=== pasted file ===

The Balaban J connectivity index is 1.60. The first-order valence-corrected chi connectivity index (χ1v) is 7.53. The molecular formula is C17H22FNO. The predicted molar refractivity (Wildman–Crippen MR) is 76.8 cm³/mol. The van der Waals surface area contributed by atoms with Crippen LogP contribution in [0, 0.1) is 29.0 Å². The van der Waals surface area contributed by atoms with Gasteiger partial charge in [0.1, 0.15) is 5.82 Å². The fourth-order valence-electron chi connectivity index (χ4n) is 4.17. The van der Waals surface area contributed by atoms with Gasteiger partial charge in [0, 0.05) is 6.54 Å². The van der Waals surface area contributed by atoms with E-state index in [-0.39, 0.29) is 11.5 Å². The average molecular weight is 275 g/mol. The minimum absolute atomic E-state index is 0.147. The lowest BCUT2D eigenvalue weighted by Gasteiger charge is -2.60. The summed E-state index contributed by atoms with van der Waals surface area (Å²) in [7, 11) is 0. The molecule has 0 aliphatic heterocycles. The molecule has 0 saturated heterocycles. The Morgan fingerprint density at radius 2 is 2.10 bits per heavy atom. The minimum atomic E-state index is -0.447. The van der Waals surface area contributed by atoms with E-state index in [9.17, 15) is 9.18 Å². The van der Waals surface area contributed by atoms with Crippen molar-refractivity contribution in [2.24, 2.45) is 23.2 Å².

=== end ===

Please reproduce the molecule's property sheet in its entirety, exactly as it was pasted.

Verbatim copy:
The Balaban J connectivity index is 1.60. The first-order valence-corrected chi connectivity index (χ1v) is 7.53. The molecular formula is C17H22FNO. The predicted molar refractivity (Wildman–Crippen MR) is 76.8 cm³/mol. The van der Waals surface area contributed by atoms with Crippen LogP contribution in [0, 0.1) is 29.0 Å². The van der Waals surface area contributed by atoms with Gasteiger partial charge in [0.1, 0.15) is 5.82 Å². The fourth-order valence-electron chi connectivity index (χ4n) is 4.17. The van der Waals surface area contributed by atoms with Gasteiger partial charge in [0, 0.05) is 6.54 Å². The van der Waals surface area contributed by atoms with E-state index in [-0.39, 0.29) is 11.5 Å². The average molecular weight is 275 g/mol. The minimum absolute atomic E-state index is 0.147. The lowest BCUT2D eigenvalue weighted by Gasteiger charge is -2.60. The summed E-state index contributed by atoms with van der Waals surface area (Å²) in [7, 11) is 0. The molecule has 0 aliphatic heterocycles. The molecule has 0 saturated heterocycles. The Morgan fingerprint density at radius 2 is 2.10 bits per heavy atom. The minimum atomic E-state index is -0.447. The van der Waals surface area contributed by atoms with E-state index in [9.17, 15) is 9.18 Å². The van der Waals surface area contributed by atoms with Crippen molar-refractivity contribution in [2.24, 2.45) is 23.2 Å².